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Love: God’s Greatest Gift – “Deep Love”

Sharing God's Word, Living His Love
Love Gods Greatest Gift 3

1 John 4:1-11

April 28, 2024


If you were to see an old, run down house like this (show picture) in your community what would you think?  If you are like me you think, “Look at that old, neglected house.  Windows are broken, the paint is peeling off, the roof is caving in, and the yard looks awful.  Why don’t the owners knock that thing down and just level it?  It’s dangerous, it’s an eye-sore, it’s certainly not worth saving, and it makes the neighborhood look bad.”  But what I find amazing is that with many of these home improvement shows on television today, such as “Fixer Upper, This Old House, Extreme Makeover,” and many others, the stars of these shows will look at an old house like this one, but in their minds they will see this (show picture).  A beautifully restored home that will become the envy of the neighborhood.  They know with a lot of hard work and a lot of money, they can take that old run down house and make it look more beautiful than ever.  In other words they see potential in these old neglected homes to look new once again.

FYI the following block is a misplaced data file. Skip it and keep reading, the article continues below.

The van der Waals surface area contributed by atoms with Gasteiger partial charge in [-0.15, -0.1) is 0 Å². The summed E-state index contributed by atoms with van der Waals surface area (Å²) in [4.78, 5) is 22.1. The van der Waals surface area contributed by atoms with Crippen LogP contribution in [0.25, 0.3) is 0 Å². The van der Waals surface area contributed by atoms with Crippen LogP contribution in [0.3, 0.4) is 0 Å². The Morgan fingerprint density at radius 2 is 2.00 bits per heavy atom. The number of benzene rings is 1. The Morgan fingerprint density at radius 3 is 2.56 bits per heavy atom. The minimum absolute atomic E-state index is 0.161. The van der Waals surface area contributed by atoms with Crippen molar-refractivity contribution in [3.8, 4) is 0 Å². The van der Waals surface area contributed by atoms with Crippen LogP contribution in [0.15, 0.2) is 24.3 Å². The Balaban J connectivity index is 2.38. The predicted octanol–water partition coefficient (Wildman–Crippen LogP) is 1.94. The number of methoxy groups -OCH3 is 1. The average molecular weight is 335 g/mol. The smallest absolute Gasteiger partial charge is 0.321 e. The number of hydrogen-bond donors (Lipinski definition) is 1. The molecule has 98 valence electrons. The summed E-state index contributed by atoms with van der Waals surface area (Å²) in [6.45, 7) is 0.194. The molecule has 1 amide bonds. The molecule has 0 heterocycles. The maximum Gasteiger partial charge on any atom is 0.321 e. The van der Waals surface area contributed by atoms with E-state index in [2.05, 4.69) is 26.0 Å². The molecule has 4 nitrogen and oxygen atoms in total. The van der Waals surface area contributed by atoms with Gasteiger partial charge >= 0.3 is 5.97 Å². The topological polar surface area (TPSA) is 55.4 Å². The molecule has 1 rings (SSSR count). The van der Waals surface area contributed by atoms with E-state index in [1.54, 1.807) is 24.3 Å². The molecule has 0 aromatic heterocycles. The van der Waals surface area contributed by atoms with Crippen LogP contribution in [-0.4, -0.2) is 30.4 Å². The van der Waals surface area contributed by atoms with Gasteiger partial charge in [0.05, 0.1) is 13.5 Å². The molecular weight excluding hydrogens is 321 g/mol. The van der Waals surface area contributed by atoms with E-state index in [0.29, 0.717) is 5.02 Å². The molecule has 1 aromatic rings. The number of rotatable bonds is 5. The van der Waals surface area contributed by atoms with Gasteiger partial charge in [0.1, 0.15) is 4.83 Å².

I think the way that the stars of these home improvement shows look at these old dilapidated houses is the way that God looks at us, no matter how old or broken or morally decayed we may be.  God looks at each one of us with a deep love and He sees our potential, He sees us as valuable, important, and worth saving.  He remembers what we were meant to be.  He remembers His original design for us as He put us together in our mother’s womb.  He spares no expense in saving us, including giving up His own Son, as He works to restore us to His original design.